Not at all. I think it comes down to understanding what you do and do not support, the why of that, and, very much so, the how. The new leader of one of Manitoba’s two major political parties is Indigenous (yay!) and possibly misogynist (not so much). An individual of any ethnicity is accountable for their own actions, and it’s fine to not support Wab Kinew without making it a racial thing. Misogyny is absolutely not an Indigenous cultural value, and there are many other amazing leaders in the same locality as Kinew, including Robert Falcon-Oulette, Kevin Chief, and Sheila North Wilson. You can support some Indigenous leaders and not others without being a racist or colonial oppressor.

Hunting wild game, on the other hand, is a major part of many Indigenous cultures in North American, none of which are traditionally vegetarian. But unnecessary animal cruelty is not. The seal meat that one chef in the NYT article cooks with is actually provided by a company, not hunted by Inuit with clubs, which some protesters say is proof that this is not about traditional culture and they have every right to protest it. This is completely backwards. This is proof positive that there is no reason to target certain Indigenous chefs specifically. If the seal meat is no more cruel than other kinds of meat, you can’t give non-Indigenous chefs using the same meat from the same company not to mention non-Indigenous chefs on every corner of every city serving other kinds of meat a pass. Indigenous people do not deserve to be treated as the go-to scapegoat for meat-eating.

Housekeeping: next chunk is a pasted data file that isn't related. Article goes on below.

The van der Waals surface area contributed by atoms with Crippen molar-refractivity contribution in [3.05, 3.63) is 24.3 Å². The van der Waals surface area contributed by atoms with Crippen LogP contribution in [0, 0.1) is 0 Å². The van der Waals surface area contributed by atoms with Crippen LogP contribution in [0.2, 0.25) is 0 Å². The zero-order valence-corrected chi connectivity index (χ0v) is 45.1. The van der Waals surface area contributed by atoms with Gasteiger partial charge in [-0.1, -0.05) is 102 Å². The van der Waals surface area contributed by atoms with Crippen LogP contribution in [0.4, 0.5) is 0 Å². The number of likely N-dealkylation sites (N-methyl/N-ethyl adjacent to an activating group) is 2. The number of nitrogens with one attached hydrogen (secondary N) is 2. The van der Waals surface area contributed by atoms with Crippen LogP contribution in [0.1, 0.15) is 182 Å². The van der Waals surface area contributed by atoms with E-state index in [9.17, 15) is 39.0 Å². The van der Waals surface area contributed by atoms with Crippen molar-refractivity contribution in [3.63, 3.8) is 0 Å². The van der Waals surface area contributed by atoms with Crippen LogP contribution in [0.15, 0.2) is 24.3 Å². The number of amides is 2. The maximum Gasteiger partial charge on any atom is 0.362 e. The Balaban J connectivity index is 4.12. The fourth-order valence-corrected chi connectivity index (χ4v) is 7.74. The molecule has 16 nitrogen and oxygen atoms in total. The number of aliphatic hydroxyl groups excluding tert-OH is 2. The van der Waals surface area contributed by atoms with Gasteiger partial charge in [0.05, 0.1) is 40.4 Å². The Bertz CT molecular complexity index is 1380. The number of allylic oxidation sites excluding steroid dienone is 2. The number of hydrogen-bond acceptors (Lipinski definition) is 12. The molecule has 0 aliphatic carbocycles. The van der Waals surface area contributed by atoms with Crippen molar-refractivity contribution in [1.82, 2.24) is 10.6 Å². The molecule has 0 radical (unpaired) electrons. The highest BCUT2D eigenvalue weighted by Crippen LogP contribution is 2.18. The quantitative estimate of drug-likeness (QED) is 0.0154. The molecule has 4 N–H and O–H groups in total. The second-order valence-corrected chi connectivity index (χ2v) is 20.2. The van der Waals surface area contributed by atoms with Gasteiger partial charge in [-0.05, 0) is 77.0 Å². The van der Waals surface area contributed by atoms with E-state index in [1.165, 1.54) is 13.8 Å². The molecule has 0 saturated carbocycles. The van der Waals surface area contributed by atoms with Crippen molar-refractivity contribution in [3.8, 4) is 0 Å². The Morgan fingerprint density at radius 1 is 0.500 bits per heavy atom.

And that this is based on a nebulous connection between the kind of meat they serve and what some unrelated Indigenous groups do to hunt the same kind of meat? Yeah, that’s racist. It’s not racist to disagree with traditional hunting culture–that’s fair and comes down to your own values. But targeting a member of a marginalized group and painting all members of a plurality of Indigenous nations with the brush of what you’ve seen in a few members of one particular nation is not fair or okay.

So, if your stance on animal rights is such that all human societies should transition to a vegetarian or vegan diet, that’s great. There are a lot of reasons this would benefit society, not only morally but economically and environmentally. Just don’t single out Indigenous people for all the criticism and blame of meat-producing industries while ignoring factory farms and non-Indigenous meat-eaters. Do that and the conflict is really one of your own making.

Photo credit: Library and Archives Canada

72 comments

MilliSiteProbs M
MilliSiteProbs M17 hours ago

continued